So, I approach the whole of the Bible to be literal, recognizing that the authors used figures of speech in order to convey their message. But, here’s the essential point: The purpose of any solid exposition of Scripture is uncovering and comprehending the original author’s meaning. We are not told in the Bible anywhere that we are to read it and understand it through the filter of our own tradition, insight, cleverness or personal interpretation. We are to labor to understand the original author’s intent and then align ourselves, doctrinally and spiritually, with what they taught.
The apostle Paul declared,
“There is one body and one Spirit, just as you were called in one hope of your calling; one Lord, one faith, one baptism; one God and Father of all, who is above all, and through all, and in you all.” (Eph 4:4-6)
But, you simply cannot achieve that sort of unity and “one-ness” when everyone is able to read the Bible in their own fashion and interpret it privately. That leads to confusion and is the primary reason we have so many denominations, sects and schisms within Christianity.
Now, as far as Hell is concerned, Jesus spoke more about Hell than He did about Heaven. And He spoke of it in a very literal way, as a place where the fire is never quenched and worm never dies (Mark 9:44-48). It always amazes me to think that the Lord of Glory – who could speak of Heaven with the sort of familiarity that only comes from “insider’s knowledge” – can tell us about a place of eternal torment and separation from God, and then foolish sinful people will conclude that He didn’t know what He was talking about. Yet, these same people who deny the existence of a literal Hell seem very convinced of a literal Heaven and the surety of their arrival there.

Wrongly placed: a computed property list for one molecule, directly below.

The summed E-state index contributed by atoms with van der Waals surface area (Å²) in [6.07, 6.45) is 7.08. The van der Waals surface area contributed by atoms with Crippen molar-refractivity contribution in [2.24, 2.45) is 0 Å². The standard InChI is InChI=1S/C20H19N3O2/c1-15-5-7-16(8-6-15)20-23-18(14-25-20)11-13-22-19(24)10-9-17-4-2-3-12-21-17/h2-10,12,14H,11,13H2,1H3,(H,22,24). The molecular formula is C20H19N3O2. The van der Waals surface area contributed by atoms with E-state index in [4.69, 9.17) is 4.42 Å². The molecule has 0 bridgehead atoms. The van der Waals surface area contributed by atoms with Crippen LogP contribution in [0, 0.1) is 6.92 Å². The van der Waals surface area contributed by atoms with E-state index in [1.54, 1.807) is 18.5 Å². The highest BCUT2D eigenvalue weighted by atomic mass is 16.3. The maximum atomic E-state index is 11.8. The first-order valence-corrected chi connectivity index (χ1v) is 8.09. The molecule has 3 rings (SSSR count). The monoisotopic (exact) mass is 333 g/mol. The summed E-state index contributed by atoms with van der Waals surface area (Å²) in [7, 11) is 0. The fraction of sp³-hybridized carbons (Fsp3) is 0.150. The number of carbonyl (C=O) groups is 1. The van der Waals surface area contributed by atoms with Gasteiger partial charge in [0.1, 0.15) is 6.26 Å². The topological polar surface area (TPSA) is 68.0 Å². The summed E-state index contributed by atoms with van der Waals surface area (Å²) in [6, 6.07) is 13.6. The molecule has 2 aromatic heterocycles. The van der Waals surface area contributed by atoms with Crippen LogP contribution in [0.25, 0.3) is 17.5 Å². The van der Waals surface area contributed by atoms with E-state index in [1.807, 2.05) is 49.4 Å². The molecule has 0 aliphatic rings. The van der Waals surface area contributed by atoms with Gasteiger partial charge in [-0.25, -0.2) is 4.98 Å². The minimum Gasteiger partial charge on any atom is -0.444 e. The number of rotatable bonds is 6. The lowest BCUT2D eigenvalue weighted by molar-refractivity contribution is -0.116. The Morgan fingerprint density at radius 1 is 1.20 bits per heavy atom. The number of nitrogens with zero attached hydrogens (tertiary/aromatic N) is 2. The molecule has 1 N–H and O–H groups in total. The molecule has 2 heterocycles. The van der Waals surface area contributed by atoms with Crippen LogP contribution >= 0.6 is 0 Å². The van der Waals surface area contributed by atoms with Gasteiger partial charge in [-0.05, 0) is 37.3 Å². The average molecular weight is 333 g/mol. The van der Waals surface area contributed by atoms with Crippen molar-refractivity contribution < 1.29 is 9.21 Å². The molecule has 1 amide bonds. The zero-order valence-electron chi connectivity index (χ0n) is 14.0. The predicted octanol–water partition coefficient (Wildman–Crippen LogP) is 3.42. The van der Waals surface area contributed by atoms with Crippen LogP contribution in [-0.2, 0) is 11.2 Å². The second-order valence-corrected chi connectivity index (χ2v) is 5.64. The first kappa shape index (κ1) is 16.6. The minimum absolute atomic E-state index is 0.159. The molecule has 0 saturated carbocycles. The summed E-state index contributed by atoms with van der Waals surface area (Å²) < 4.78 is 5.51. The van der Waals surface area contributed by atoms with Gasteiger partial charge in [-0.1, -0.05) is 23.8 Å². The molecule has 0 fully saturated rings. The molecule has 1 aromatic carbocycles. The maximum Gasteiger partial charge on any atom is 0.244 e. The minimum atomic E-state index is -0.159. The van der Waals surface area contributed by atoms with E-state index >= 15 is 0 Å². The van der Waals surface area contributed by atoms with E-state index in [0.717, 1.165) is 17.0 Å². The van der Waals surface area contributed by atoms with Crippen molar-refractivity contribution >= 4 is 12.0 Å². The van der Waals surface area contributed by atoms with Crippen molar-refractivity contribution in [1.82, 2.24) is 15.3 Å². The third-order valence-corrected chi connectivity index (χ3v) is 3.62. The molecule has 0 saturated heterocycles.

So, I would ask your family member: “Do you believe in a literal Jesus who literally died to pay for our literal sins?” If they say yes, ask, “Do you believe that He ascended into Heaven – a literal Heaven?” If they say yes, they’re stuck. Literal Jesus who went to literal Heaven spoke often of a literal Hell. That’s the basis of Paul’s argument when he wrote,
“Now this expression, ‘He ascended,’ what does it mean except that He also had descended into the lower parts of the earth? He who descended is Himself also He who ascended far above all the heavens, that He might fill all things.” (Eph. 4:9-10)
Paul argued that Jesus both ascended into Heaven and descended into the depths. They are equally literal places that Jesus visited. If Hell is figurative then Jesus was purposefully confusing us by how He spoke of it. And Heaven is equally figurative, in that case. And so are sin, redemption, glory, and the whole rest of the gospel message. That’s why allegorical/figurative interpreting is such a slippery slope.